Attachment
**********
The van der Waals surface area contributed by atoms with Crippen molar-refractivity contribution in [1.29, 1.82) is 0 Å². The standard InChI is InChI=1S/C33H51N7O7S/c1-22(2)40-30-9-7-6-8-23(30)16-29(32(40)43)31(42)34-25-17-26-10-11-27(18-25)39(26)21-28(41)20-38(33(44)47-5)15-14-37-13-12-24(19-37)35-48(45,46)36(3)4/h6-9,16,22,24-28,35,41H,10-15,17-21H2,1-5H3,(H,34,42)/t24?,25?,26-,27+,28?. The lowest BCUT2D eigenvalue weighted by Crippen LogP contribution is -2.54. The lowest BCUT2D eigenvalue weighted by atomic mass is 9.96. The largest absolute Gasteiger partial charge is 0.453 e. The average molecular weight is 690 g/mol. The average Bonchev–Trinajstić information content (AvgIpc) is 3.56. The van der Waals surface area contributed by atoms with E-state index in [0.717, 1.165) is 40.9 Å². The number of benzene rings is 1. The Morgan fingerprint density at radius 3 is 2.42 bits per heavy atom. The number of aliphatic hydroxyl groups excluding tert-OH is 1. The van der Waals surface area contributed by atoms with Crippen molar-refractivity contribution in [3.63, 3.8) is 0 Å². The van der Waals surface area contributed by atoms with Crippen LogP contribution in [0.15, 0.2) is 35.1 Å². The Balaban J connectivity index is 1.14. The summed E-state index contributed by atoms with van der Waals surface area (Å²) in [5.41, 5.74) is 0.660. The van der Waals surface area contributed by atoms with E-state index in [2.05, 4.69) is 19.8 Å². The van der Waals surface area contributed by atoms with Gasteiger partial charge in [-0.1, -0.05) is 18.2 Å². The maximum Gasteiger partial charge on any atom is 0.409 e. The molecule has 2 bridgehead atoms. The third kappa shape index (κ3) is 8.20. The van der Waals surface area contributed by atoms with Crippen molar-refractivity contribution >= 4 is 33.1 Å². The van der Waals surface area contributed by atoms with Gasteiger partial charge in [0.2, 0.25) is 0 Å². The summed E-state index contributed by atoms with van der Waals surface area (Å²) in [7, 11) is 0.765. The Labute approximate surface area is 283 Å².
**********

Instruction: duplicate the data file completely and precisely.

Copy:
The van der Waals surface area contributed by atoms with Crippen molar-refractivity contribution in [1.29, 1.82) is 0 Å². The standard InChI is InChI=1S/C33H51N7O7S/c1-22(2)40-30-9-7-6-8-23(30)16-29(32(40)43)31(42)34-25-17-26-10-11-27(18-25)39(26)21-28(41)20-38(33(44)47-5)15-14-37-13-12-24(19-37)35-48(45,46)36(3)4/h6-9,16,22,24-28,35,41H,10-15,17-21H2,1-5H3,(H,34,42)/t24?,25?,26-,27+,28?. The lowest BCUT2D eigenvalue weighted by Crippen LogP contribution is -2.54. The lowest BCUT2D eigenvalue weighted by atomic mass is 9.96. The largest absolute Gasteiger partial charge is 0.453 e. The average molecular weight is 690 g/mol. The average Bonchev–Trinajstić information content (AvgIpc) is 3.56. The van der Waals surface area contributed by atoms with E-state index in [0.717, 1.165) is 40.9 Å². The number of benzene rings is 1. The Morgan fingerprint density at radius 3 is 2.42 bits per heavy atom. The number of aliphatic hydroxyl groups excluding tert-OH is 1. The van der Waals surface area contributed by atoms with Crippen molar-refractivity contribution in [3.63, 3.8) is 0 Å². The van der Waals surface area contributed by atoms with Crippen LogP contribution in [0.15, 0.2) is 35.1 Å². The Balaban J connectivity index is 1.14. The summed E-state index contributed by atoms with van der Waals surface area (Å²) in [5.41, 5.74) is 0.660. The van der Waals surface area contributed by atoms with E-state index in [2.05, 4.69) is 19.8 Å². The van der Waals surface area contributed by atoms with Gasteiger partial charge in [-0.1, -0.05) is 18.2 Å². The maximum Gasteiger partial charge on any atom is 0.409 e. The molecule has 2 bridgehead atoms. The third kappa shape index (κ3) is 8.20. The van der Waals surface area contributed by atoms with Crippen molar-refractivity contribution >= 4 is 33.1 Å². The van der Waals surface area contributed by atoms with Gasteiger partial charge in [0.2, 0.25) is 0 Å². The summed E-state index contributed by atoms with van der Waals surface area (Å²) in [7, 11) is 0.765. The Labute approximate surface area is 283 Å².